Britain is a rich country. But not since a century ago has so much of our wealth been docked from so many to enrich so few.
Back in the 1910s, the richest 1% took home almost 20% of the income of this country. But from the 1920s on, along with the emergence of the Labour Party as a real political force, things began to change. By the 1970s, the top 1% earners were pocketing not 20%, but about 5% of all income. More money went into the pay packets of ordinary workers and more investment was put into public services for the benefit of all.
All this changed with the ascendancy of Thatcherism and its plutocratic legacy. After 1979 the richest 1% were once again getting an ever larger share of our national income, and in the 2010s, we’re heading back towards the 20% share they held back in the 1910s. In 2012, the chief executives of the 100 largest companies on the London Stock Exchange were getting an average pay rise of 49% compared with average increase of just 3% for their employees. If we take financial assets as well as income into account, the richest 1% today own as much as the poorest 55% in the UK.
Is this because handing a larger share of our country’s money to the richest few is the only way to generate significantly higher growth? The reality is that from the founding of the NHS and the welfare state in 1948 to 1978, UK’s average real per capita GDP growth rate was 2.17%. The corresponding average growth during the Thatcher years of 1979-1990 was just 2.05%.
And do the top executives, who pay themselves 145 times the average pay of their employees, really work 145 times harder or endure 145 times more stress than the workers who have to struggle to get by in lowly positions with inadequate pay? Or are they just much more powerful because those in government have increasingly looked after their interests at the expense of everyone else?
Money is the most potent form of power in society today. It can buy up public assets, fracking licences, propaganda, litigation expertise, market advantages, not to mention political influence to shape laws and policies to suit the wealthiest 1%.
People work together to generate the wealth of this country, and they expect the fruits of their labour to be shared out fairly. Historically it has been the Labour Party that has been at the forefront in striving to secure this outcome. And it is time for Labour to be bold and clear in declaring that it stands for the 99%.
Four Core Commitments
To do this, it needs to be unequivocal about four core commitments.
First - the commitment to true enterprise. We don’t want the enterprise of the con-men whose one talent is to manipulate others into making money for them to siphon off to off-shore tax havens. We want Labour to promote true enterprise where genuinely beneficial talents and hard work, including the vital work carried out by countless carers at home, are rewarded fairly because they are of great value to society. Labour should give everyone a greater incentive in making their enterprise a success by promoting worker participation and ownership. And it should have clear plans for clamping down on corporate fraudsters and tax dodgers.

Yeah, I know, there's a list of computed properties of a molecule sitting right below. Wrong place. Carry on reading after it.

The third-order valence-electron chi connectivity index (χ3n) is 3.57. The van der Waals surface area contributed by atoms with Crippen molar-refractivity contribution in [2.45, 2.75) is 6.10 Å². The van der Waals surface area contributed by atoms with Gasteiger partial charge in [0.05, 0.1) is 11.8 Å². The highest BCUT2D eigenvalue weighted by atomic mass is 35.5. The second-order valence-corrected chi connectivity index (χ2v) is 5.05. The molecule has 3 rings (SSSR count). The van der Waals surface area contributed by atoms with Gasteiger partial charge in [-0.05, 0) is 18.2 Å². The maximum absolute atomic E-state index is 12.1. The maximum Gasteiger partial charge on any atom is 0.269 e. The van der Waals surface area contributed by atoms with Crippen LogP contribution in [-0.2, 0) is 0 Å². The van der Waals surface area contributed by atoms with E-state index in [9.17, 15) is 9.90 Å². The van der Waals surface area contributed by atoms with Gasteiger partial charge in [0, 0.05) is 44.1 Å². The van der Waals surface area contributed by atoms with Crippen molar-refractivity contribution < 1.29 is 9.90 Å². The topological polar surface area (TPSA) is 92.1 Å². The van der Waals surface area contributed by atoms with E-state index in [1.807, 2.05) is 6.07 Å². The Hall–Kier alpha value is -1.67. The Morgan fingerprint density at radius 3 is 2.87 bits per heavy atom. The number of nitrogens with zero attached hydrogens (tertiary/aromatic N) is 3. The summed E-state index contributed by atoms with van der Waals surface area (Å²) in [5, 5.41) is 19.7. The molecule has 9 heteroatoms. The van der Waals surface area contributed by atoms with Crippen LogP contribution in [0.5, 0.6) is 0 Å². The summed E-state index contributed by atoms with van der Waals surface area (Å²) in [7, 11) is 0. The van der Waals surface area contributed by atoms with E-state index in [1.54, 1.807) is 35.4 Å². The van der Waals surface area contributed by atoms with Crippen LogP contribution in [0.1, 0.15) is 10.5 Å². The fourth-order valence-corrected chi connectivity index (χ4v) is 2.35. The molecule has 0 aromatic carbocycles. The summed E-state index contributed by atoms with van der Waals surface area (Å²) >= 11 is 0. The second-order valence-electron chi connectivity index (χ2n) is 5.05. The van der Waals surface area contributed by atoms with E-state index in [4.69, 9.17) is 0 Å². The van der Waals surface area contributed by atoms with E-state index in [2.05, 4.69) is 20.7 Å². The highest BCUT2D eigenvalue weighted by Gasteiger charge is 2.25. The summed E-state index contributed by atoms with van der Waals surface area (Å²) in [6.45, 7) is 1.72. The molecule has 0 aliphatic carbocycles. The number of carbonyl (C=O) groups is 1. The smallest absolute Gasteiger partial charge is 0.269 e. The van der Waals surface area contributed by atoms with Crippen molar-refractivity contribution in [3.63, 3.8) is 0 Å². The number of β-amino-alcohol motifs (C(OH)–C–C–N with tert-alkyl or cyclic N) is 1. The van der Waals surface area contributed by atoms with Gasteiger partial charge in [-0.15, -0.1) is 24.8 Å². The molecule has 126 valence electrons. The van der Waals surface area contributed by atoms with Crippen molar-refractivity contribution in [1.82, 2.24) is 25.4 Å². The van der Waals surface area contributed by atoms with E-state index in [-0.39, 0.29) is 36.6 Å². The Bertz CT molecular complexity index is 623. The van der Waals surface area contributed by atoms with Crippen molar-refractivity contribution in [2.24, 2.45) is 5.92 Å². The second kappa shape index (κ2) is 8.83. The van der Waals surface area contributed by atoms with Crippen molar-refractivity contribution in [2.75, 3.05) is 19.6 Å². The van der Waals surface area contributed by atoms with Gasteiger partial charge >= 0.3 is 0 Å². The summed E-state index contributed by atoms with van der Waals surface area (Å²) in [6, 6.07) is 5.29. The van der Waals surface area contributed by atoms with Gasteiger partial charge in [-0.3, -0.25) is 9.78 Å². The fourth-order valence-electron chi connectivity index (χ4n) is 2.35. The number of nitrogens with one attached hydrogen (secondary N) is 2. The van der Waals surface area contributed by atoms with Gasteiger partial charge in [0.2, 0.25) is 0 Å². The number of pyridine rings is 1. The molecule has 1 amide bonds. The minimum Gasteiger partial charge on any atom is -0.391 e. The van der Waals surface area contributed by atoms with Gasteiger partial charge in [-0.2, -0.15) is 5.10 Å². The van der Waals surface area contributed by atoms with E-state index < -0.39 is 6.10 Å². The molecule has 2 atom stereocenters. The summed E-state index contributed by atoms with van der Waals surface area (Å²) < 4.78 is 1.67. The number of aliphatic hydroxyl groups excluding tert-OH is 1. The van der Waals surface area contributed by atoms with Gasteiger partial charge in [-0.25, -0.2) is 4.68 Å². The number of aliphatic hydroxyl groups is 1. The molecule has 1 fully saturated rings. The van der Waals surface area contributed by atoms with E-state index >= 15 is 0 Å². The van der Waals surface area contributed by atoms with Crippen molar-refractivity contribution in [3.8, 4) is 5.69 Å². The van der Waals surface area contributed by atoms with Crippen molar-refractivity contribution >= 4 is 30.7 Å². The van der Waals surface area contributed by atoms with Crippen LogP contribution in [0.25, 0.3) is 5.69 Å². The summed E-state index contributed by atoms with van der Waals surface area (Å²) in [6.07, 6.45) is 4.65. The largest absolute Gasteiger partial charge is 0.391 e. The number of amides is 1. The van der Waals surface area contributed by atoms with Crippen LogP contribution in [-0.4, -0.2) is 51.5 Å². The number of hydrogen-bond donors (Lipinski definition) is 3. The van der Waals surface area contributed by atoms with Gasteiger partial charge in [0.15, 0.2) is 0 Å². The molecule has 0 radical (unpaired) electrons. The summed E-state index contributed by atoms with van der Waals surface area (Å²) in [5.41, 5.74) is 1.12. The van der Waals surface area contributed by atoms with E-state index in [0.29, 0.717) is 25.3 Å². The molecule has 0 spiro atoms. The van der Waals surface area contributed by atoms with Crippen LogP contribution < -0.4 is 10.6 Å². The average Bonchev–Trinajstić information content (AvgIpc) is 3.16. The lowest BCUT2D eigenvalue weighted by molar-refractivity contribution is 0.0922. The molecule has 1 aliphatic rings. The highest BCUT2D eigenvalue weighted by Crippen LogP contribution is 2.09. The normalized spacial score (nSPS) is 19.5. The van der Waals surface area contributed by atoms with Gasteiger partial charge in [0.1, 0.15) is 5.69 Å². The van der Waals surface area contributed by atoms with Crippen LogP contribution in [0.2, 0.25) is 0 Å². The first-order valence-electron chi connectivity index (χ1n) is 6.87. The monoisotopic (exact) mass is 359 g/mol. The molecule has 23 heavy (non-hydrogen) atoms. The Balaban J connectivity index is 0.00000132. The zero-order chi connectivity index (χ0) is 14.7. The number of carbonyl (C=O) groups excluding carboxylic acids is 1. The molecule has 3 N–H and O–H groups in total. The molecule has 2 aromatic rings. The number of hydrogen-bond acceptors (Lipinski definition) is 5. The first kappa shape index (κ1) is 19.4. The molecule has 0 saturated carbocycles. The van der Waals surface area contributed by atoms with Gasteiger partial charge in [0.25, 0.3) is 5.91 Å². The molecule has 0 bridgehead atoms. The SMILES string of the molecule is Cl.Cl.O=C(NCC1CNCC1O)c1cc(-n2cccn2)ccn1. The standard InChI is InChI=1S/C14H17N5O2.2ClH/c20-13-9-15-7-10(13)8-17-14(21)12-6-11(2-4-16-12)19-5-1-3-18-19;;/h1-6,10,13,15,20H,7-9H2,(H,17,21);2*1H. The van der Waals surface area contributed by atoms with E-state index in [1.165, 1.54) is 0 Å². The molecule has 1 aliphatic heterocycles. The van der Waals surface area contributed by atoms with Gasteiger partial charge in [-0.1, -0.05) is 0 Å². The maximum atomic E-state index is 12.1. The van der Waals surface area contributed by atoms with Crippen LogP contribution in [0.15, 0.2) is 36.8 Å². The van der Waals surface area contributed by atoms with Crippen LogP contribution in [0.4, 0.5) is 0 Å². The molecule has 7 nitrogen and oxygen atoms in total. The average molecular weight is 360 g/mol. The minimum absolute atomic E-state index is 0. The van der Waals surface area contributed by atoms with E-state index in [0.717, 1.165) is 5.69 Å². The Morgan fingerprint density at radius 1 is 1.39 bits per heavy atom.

Secondly - the commitment to real security. Terrorist attacks threaten lives, but so do malnutrition, living in squalor, inadequate healthcare, domestic violence, delayed ambulance services, and riots fuelled by social divisions. We want to see Labour enhance the security of the people of this country, in relation to every from of life-endangering threat. And to achieve this, Labour must be ready to invest in the improvement of public services, the building of affordable homes, and the rebuilding of our NHS after the trauma it has been put through in the last five years.
Thirdly - the commitment to a sustainable economy. Deregulating the finance sector so much that banks could gamble away people’s savings and wreck the economy is a Thatcherite legacy that must be corrected. Financial schemes that take reckless risks with our money while dressed up as investment opportunities are not a substitute for the production of goods and services that meet people’s needs. Instead of contrived profits concocted for the few, Labour should support the development of renewable resources and zero-marginal cost productions so that everyone’s quality of life improves along with better protection for the environmental assets on which we all depend.
Last but not least, the commitment to honest democracy. Instead of talking about being localist but keeping power in Westminster, Labour should be fully dedicated to devolving more power to Scotland, Wales, Northern Ireland, London, and the diverse regions of England. Labour should be the leaders on political transparency and make MPs answerable to their constituents by having to declare and explain to them their expenses, external earnings, and gifts and donations received. It should also put an end to Ministers taking on any form of paid role with companies that have benefited by their actions for at least ten years after they leave office.
Henry Tam is Director of the Question the Powerful project, lecturer at Cambridge University and visiting professor at Birkbeck College, London University.
The article was originally published in February 2015 edition of The Orient - Chinese for Labour's bi-annual publication. If you have an idea for an article, or an event to share then please email [email protected].